Calcano-Martinez v. INS

PETITIONER:Calcano-Martinez et al.
RESPONDENT:INS
LOCATION:Medical University of South Carolina

DOCKET NO.: 00-1011
DECIDED BY: Rehnquist Court (1986-2005)
LOWER COURT: United States Court of Appeals for the Second Circuit

CITATION: 533 US 348 (2001)
ARGUED: Apr 24, 2001
DECIDED: Jun 25, 2001

ADVOCATES:
Edwin S. Kneedler – Department of Justice, argued the cause for the respondent
Lucas Guttentag – Argued the cause for the petitioners

Facts of the case

The Illegal Immigration Reform and Immigrant Responsibility Act of 1996 (IIRIRA) expressly precludes courts of appeals from exercising “jurisdiction to review any final order of removal against any alien who is removable by reason of “a conviction for certain criminal offenses, including any aggravated felony.” Deboris Calcano-Martinez, Sergio Madrid, and Fazila Khan are all lawful permanent residents of the United States subject to administratively final orders of removal because they were convicted of aggravated felonies. Each filed a petition for review in the Court of Appeals and a habeas corpus petition in the District Court to challenge the Board of Immigration Appeals’ determination that they were ineligible to apply for a discretionary waiver of deportation under former section 212(c) of the Immigration and Nationality Act. The Court of Appeals dismissed the petitions for lack of jurisdiction. The court also held that they could pursue their claims in a District Court habeas action.

Question

Does the Illegal Immigration Reform and Immigrant Responsibility Act of 1996 remove the jurisdiction of federal appellate courts to review direct appeals of final deportation orders, but preserve federal district courts’ habeas jurisdiction over challenges to those orders?

William H. Rehnquist:

We’ll hear argument now in Number 00-1011, Deboris Calcano-Martinez v. The Immigration and Naturalization Service.

Mr. Guttentag.

Lucas Guttentag:

Mr. Chief Justice, and may it please the Court:

The jurisdictional issue presented in this case is whether a legal ruling by the Attorney General on a pure question of law compelling the deportation of long-time legal permanent residents is reviewable in any court.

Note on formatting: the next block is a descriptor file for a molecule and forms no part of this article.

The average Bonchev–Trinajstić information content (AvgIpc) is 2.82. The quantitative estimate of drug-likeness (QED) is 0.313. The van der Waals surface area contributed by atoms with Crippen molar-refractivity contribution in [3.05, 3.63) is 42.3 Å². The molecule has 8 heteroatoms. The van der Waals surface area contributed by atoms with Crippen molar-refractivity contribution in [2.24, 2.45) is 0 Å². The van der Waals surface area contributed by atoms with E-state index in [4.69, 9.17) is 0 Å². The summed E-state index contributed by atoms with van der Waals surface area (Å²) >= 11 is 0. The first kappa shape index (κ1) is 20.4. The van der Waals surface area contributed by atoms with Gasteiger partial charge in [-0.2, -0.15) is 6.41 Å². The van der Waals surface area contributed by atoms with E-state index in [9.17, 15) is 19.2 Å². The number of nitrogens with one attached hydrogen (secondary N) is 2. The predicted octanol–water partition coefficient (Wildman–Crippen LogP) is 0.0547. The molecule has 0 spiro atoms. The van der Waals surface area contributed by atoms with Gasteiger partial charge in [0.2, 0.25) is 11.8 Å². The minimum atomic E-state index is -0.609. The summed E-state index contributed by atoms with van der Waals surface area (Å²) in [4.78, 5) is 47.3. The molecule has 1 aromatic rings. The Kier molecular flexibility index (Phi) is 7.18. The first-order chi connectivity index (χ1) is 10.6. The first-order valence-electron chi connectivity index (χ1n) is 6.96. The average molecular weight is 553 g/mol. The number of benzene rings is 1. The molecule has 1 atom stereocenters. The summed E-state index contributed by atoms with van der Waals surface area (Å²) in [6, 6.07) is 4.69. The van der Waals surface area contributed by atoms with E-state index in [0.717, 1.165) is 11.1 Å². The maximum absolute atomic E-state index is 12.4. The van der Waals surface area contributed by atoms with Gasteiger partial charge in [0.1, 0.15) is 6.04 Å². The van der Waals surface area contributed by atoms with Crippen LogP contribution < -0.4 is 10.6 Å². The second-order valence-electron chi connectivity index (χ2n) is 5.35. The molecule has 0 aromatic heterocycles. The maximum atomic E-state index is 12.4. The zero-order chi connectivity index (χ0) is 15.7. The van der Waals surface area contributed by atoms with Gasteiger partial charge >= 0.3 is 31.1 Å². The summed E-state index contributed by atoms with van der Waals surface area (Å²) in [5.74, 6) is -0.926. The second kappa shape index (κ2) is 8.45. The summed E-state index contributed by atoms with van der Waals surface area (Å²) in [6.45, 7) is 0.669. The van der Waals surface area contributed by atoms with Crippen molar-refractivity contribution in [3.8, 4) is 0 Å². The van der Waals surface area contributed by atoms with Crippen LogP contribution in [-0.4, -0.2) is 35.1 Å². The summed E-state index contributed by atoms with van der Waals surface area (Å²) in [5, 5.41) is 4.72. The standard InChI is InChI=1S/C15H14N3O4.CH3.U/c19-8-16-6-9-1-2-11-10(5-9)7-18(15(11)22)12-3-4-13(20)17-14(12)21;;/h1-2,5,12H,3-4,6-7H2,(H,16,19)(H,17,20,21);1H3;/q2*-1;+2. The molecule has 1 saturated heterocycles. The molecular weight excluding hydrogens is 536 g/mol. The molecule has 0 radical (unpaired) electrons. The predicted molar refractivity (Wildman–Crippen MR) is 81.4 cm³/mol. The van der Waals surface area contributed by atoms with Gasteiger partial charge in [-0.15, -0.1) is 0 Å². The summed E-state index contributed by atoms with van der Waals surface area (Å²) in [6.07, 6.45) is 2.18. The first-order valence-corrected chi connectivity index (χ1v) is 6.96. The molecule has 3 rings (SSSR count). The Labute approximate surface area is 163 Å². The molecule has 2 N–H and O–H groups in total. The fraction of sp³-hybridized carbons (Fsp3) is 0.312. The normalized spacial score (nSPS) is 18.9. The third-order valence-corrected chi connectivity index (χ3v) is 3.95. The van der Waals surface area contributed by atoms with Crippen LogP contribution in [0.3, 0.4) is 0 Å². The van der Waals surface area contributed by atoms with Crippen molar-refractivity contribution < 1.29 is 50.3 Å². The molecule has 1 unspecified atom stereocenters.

Never in our country’s history has an alien been subject to deportation without the judicial branch determining the legal validity of the administrative deportation order.

We submit that the Constitution does not permit denying judicial scrutiny of the Attorney General’s ruling, and that the statute did not deprive this Court and the district court and the courts of appeals of considering the pure question of law presented in this case.

Antonin Scalia:

You say the legal validity of his deportation is at issue.

In what respect do you claim he is not properly deportable?

Lucas Guttentag:

Your Honor…

Antonin Scalia:

As I understood it, it is conceded that he met the qualifications for deportation.

Lucas Guttentag:

He is… our clients are subject to the deportability grounds, but they are not subject to deportation without an adjudication of the application for discretionary relief.

The final order of deportation…

Antonin Scalia:

What you’re complaining about is that the Attorney General did not accord them discretionary relief, but all of your grounds for asserting that you’re not deportable you had an opportunity to challenge in court, didn’t you?

Lucas Guttentag:

Well, Your Honor, the question is whether the final order of deportation was properly entered and, under this Court’s case law…

Antonin Scalia:

It was properly entered if all of the qualifications for deportation existed.

Your complaint is that the Attorney General did not exercise his discretion to let your client stay in the country nonetheless.

Lucas Guttentag:

No, Your Honor, we disagree with that, respectfully.

The final order of deportation cannot be entered until there is an adjudication on the application for discretionary relief if the person is eligible to apply.

In this case, the Attorney General…

William H. Rehnquist: